With that comes Internet culture. Give us the top 5 most interesting things found on Etsy this week. What’s that great Instagrammed picture Insert Name Of Host saw on the weekend that has to be shared? What were the most ridiculous and fun costumes seen during Cosplay at a convention on the weekend? Why is MOG a bit lame compared to Spotify?
The most important thing one can do with a breakfast show like this is to open up the show and its hosts to connect with the audience. Here you have an entire audience that is connected with each other, but not connected at all with your show?
Currently Ten Breakfast regularly bring on commentators and experts to talk about Internet-related news and issues, but it isn’t fused to the DNA of the program. That needs to change.
Yes, young people are interested in the news, carbon tax, politics, etc. But, you also need to give them content that relates closely to their own lives as well. In that, they’re just like any TV audience. Just make sure that you’re tailoring content to an audience who are reaching for their phone first thing in the morning and the TV remote second.
It’s Channel Ten. As ‘Serious’ as Ten is, it also needs to be a little bit screwball. Tens audience are young and young people enjoy content that can be a little playful. Over the weekend I jokingly suggested on Twitter that former Ch 10 “identity” Marty Monster should serve as Andrew Rochfords replacement. Trying to sell such a move would be completely ridiculous, as this artists impression indicates:
But, maybe it isn’t such a ridiculous idea. Perhaps what Ten needs to establish a point of difference and bring some fun and anarchy to their Breakfast show is a taste of ridiculousness. The answer may not be Marty Monster per se, but a news/casual entertainment show at breakfast time on Channel Ten can afford to be much looser than their competitors could allow. Should an interactive mascot like a Marty Monster be completely out of the question? Heavens no.
Why do they persist with weather reports throughout the morning that suck away time and bore the viewer? Former Sunrise EP Adam Boland once mentioned on Twitter that Sunrise received a lot of complaints from viewers when they took away the weather from that show. Where Sunrise has a much broader audience, Ten can get away with it. The Ten audience has at least one weather app on their phones and if they care about the weather, there is a good chance that they’ve already checked their app well before they’ve climbed out of bed and are even considering searching for the remote control.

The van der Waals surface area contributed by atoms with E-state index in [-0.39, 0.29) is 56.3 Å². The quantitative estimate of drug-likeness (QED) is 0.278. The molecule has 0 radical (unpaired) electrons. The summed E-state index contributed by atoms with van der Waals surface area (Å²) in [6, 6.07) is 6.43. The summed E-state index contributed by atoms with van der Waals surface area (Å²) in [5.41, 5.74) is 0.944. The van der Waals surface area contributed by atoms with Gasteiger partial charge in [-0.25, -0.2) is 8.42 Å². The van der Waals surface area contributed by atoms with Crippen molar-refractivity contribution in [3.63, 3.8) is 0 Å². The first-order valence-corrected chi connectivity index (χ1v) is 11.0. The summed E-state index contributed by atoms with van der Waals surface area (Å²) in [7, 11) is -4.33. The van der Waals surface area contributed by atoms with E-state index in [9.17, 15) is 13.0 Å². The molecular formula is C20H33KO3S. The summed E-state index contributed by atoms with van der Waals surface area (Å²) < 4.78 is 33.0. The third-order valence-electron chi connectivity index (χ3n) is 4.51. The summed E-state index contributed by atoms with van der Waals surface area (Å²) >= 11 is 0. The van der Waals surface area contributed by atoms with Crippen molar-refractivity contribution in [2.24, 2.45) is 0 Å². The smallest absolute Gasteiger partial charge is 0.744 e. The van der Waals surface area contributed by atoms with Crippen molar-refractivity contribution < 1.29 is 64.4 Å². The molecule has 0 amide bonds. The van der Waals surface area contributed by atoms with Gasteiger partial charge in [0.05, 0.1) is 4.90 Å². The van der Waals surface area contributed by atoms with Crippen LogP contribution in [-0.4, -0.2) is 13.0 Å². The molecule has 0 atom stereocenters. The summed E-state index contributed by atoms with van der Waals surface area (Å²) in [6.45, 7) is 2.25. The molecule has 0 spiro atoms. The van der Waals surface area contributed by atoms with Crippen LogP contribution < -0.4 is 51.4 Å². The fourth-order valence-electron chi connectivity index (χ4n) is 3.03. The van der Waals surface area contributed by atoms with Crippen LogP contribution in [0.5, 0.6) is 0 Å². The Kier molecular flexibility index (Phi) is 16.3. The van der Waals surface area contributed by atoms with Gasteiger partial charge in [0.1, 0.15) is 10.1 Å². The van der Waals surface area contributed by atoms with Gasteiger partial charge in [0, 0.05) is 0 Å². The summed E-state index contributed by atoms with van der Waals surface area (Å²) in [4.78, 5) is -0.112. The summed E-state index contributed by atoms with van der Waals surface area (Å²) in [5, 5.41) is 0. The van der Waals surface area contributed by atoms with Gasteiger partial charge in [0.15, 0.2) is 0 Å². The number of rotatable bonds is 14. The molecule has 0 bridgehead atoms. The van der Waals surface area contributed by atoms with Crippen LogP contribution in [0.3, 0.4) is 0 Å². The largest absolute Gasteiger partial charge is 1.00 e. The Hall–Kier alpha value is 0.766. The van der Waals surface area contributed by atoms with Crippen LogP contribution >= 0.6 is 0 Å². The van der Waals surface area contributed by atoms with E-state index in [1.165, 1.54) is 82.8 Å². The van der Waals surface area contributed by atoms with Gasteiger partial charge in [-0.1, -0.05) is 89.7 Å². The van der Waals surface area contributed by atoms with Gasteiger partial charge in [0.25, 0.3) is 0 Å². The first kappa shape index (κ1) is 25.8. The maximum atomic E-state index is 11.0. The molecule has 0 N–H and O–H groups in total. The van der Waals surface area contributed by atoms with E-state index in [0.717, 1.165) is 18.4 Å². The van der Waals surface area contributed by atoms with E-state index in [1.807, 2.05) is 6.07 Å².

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It is clear that Ten’s current strategy with Breakfast isn’t working. They’re going to remain committed to it (one of the things I do like about Ten), but one has to wonder why. Currently they have a TV show that is trying to talk to its audience, instead of talking with them.
Is this connected youth audience actually important to Ten and its Breakfast show? Consider that Ten is a youth broadcaster with a focus that is understood to be on the 16-39 demographic. With the older-end of Gen Y at about 31/32 years of age, Gen Y populates most of that desired demo.
The failure of Ten’s Breakfast is quite simple. It’s off-brand, fails to create a point of difference, and it refuses to engage the audience with the conversation. It’s a shame as they have a real opportunity to do something special.